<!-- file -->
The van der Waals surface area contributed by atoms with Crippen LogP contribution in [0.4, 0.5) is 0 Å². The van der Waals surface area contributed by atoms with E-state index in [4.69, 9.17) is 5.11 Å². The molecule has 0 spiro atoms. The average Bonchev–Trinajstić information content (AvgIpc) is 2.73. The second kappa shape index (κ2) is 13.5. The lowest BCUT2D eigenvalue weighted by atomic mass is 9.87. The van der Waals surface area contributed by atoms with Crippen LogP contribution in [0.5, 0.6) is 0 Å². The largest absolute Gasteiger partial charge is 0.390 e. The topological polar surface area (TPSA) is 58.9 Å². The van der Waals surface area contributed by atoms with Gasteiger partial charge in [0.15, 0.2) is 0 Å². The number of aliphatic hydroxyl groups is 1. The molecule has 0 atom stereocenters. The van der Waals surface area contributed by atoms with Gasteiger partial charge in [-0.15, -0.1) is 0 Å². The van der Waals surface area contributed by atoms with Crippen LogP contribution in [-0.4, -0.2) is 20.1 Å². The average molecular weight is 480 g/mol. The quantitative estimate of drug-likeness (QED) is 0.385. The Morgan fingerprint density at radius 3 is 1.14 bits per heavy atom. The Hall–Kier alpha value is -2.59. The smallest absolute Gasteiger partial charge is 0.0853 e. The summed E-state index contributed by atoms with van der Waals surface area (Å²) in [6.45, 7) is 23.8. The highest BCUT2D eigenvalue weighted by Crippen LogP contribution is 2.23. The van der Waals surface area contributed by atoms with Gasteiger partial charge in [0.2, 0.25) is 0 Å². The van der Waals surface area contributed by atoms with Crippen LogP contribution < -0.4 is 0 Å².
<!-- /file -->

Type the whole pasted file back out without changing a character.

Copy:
The van der Waals surface area contributed by atoms with Crippen LogP contribution in [0.4, 0.5) is 0 Å². The van der Waals surface area contributed by atoms with E-state index in [4.69, 9.17) is 5.11 Å². The molecule has 0 spiro atoms. The average Bonchev–Trinajstić information content (AvgIpc) is 2.73. The second kappa shape index (κ2) is 13.5. The lowest BCUT2D eigenvalue weighted by atomic mass is 9.87. The van der Waals surface area contributed by atoms with Crippen LogP contribution in [0.5, 0.6) is 0 Å². The largest absolute Gasteiger partial charge is 0.390 e. The topological polar surface area (TPSA) is 58.9 Å². The van der Waals surface area contributed by atoms with Gasteiger partial charge in [0.15, 0.2) is 0 Å². The number of aliphatic hydroxyl groups is 1. The molecule has 0 atom stereocenters. The van der Waals surface area contributed by atoms with Gasteiger partial charge in [-0.15, -0.1) is 0 Å². The van der Waals surface area contributed by atoms with Crippen LogP contribution in [-0.4, -0.2) is 20.1 Å². The average molecular weight is 480 g/mol. The quantitative estimate of drug-likeness (QED) is 0.385. The Morgan fingerprint density at radius 3 is 1.14 bits per heavy atom. The Hall–Kier alpha value is -2.59. The smallest absolute Gasteiger partial charge is 0.0853 e. The summed E-state index contributed by atoms with van der Waals surface area (Å²) in [6.45, 7) is 23.8. The highest BCUT2D eigenvalue weighted by Crippen LogP contribution is 2.23. The van der Waals surface area contributed by atoms with Gasteiger partial charge in [0.2, 0.25) is 0 Å². The van der Waals surface area contributed by atoms with Crippen LogP contribution < -0.4 is 0 Å².